LAKE SUPERIOR STATE UNIVERSITY
SAULT STE. MARIE, MICH. – There was a fresh sense of excitement on the campus of Lake Superior State University at the end of August as more than 2,000 students started the 2018 fall semester.
The buzz was due in part to the enthusiasm and optimism of Dr. Rodney S. Hanley, who became the university’s tenth president in June. Hanley envisions a bright future for the university, its students and the region. He seeks to further elevate the LSSU experience through enrollment growth and academic expansion, which in turn could serve as a catalyst for regional workforce development.
Hanley has good reason to be optimistic. Incoming freshmen enrollment at LSSU is up 36 per cent over last year and the first-time student retention rate has risen to 73 per cent — six per cent above the national average. The cost to attend the university remains 35 per cent below the national average for a four-year education.
These statistics point to a healthy educational climate, which bodes well for the region’s future workforce. The future of the university and its students is never far from Hanley’s mind. That’s one reason he plans to renew LSSU’s focus on associates degrees and certificates. He notes, “When students see economic and job possibilities in the area where they live, they choose to stay.”
The Lake State president offers a new twist on the traditional “three R’s” of “reading, ‘riting and ‘rithmatic.” Hanley’s three “R’s” are “recruitment, retention and rejuvenation.” He encourages faculty and students alike to think about where LSSU will be in five or ten years. Hanley wants them to feel invested in the campus and the community. “I hope to rejuvenate LSSU by attracting new students, retaining the ones we have, and instilling a sense of belonging, participation and ownership.”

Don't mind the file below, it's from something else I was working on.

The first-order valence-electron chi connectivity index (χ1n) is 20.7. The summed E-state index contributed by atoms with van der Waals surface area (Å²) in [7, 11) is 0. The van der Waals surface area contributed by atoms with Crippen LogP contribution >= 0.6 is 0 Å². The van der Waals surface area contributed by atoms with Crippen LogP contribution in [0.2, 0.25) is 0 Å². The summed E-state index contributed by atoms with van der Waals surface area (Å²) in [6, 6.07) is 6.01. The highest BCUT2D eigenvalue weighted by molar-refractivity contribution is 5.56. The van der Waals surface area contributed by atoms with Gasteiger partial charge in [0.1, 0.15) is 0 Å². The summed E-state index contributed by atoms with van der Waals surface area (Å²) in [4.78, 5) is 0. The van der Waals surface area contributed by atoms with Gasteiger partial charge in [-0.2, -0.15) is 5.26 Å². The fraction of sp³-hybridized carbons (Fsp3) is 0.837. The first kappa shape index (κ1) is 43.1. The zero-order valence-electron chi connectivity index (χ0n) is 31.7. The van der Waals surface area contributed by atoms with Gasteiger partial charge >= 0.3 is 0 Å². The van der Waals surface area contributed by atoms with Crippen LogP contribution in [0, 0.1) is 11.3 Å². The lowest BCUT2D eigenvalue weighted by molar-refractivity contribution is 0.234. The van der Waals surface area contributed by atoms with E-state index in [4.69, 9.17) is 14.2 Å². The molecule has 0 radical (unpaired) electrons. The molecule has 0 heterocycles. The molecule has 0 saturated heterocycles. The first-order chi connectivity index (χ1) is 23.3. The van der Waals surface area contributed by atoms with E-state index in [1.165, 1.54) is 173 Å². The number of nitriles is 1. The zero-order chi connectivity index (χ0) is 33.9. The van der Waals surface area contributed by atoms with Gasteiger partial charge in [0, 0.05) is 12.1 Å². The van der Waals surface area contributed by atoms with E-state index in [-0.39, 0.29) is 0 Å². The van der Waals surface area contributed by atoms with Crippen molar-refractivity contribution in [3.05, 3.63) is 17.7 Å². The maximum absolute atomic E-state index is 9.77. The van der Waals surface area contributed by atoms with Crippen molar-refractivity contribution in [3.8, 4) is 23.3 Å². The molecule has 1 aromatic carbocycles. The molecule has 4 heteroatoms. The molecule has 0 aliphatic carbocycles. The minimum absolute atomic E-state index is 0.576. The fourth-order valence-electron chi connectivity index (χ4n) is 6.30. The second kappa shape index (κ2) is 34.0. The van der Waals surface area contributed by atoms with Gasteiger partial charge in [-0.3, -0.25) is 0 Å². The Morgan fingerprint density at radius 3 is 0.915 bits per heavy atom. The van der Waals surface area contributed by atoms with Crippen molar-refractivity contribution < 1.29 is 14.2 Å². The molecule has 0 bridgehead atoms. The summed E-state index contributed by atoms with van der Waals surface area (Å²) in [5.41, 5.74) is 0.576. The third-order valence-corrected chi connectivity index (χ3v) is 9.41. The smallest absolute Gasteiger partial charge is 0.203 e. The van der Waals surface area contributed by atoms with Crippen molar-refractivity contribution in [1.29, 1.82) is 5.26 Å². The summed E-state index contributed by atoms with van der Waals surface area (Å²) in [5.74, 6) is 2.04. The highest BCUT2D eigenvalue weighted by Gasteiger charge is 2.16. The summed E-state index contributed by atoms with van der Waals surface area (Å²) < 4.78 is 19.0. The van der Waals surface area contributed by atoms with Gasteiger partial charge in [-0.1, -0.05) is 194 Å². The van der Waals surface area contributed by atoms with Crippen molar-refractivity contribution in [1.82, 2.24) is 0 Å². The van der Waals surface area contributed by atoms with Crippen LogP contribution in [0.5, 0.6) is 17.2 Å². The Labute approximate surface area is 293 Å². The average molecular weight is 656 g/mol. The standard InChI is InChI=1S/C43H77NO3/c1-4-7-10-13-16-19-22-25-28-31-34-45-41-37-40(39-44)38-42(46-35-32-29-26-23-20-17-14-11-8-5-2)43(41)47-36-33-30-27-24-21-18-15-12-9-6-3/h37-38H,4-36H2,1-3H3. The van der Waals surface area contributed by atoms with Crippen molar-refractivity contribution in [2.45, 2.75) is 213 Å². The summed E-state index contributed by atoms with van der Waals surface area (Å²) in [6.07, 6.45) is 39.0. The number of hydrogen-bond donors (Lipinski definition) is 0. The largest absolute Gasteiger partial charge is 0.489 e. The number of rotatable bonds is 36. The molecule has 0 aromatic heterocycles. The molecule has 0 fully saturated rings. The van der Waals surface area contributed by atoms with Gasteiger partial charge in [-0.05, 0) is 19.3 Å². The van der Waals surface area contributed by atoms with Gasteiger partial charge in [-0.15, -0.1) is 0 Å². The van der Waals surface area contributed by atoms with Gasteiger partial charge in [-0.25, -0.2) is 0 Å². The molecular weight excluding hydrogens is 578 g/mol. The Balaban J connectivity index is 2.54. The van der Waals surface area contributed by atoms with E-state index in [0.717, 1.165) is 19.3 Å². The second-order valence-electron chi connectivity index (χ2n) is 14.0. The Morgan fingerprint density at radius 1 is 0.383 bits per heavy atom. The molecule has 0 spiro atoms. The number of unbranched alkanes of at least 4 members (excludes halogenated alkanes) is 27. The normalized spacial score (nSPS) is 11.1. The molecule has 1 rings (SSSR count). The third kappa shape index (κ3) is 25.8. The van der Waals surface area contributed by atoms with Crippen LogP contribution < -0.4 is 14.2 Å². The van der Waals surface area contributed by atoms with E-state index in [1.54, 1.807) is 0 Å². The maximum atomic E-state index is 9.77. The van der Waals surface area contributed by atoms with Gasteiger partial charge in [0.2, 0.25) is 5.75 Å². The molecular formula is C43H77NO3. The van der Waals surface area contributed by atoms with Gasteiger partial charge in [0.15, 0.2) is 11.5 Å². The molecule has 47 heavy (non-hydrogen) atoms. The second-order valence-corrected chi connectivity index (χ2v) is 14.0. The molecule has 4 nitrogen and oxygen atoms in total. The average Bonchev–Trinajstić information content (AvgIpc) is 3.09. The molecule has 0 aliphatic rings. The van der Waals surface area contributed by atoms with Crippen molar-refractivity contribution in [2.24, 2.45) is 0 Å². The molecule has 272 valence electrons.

Hanley is also enthusiastic about connecting the university’s mission with its geographical place through initiatives such as the Center for Freshwater Research and Education, which will bear the name of Richard and Theresa Barch when it opens in 2021.
He notes, “Focusing on fresh water through research and education initiatives will help us identify who we are as an institution. I can see Lake State becoming a national center for fresh water research and education. There’s no other university in the world where you can drive an hour or less and touch three different Great Lakes.”
The Decatur, Illinois native comes to Lake State from Fisk University in Nashville, Tennessee, where he served as provost and vice president for academic affairs.
Prior to Fisk, Hanley was provost and academic vice president at Lakehead University in Thunder Bay, Ont., Canada; dean of science at the University of Winnipeg; and chair of the Department of Earth System Science and Policy at the University of North Dakota. Hanley, his wife, Sara Gunhus-Hanley, and their two sons were drawn to the university and Sault Ste. Marie by the quality of life in Northern Michigan.
He explains, “We feel this academic and community environment is perfect for us as a couple and a family. I’m excited to put down roots here and to lead LSSU into the future.”